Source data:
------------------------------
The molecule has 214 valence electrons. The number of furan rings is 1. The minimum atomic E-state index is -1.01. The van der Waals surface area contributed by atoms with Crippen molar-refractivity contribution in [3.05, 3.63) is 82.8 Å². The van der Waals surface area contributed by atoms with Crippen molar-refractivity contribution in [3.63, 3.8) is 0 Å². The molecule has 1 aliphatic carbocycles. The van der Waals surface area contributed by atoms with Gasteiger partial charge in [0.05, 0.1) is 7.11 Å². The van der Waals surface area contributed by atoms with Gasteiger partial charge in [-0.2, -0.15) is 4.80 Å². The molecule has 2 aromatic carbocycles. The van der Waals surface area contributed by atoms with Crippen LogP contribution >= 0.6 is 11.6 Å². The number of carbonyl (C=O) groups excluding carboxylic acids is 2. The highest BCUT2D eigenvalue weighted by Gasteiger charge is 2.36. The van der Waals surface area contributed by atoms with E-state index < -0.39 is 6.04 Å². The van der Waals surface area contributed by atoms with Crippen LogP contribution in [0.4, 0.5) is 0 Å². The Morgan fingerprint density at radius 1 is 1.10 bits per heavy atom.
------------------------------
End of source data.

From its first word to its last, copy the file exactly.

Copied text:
The molecule has 214 valence electrons. The number of furan rings is 1. The minimum atomic E-state index is -1.01. The van der Waals surface area contributed by atoms with Crippen molar-refractivity contribution in [3.05, 3.63) is 82.8 Å². The van der Waals surface area contributed by atoms with Crippen molar-refractivity contribution in [3.63, 3.8) is 0 Å². The molecule has 1 aliphatic carbocycles. The van der Waals surface area contributed by atoms with Gasteiger partial charge in [0.05, 0.1) is 7.11 Å². The van der Waals surface area contributed by atoms with Gasteiger partial charge in [-0.2, -0.15) is 4.80 Å². The molecule has 2 aromatic carbocycles. The van der Waals surface area contributed by atoms with Crippen LogP contribution >= 0.6 is 11.6 Å². The number of carbonyl (C=O) groups excluding carboxylic acids is 2. The highest BCUT2D eigenvalue weighted by Gasteiger charge is 2.36. The van der Waals surface area contributed by atoms with E-state index < -0.39 is 6.04 Å². The van der Waals surface area contributed by atoms with Crippen LogP contribution in [0.4, 0.5) is 0 Å². The Morgan fingerprint density at radius 1 is 1.10 bits per heavy atom.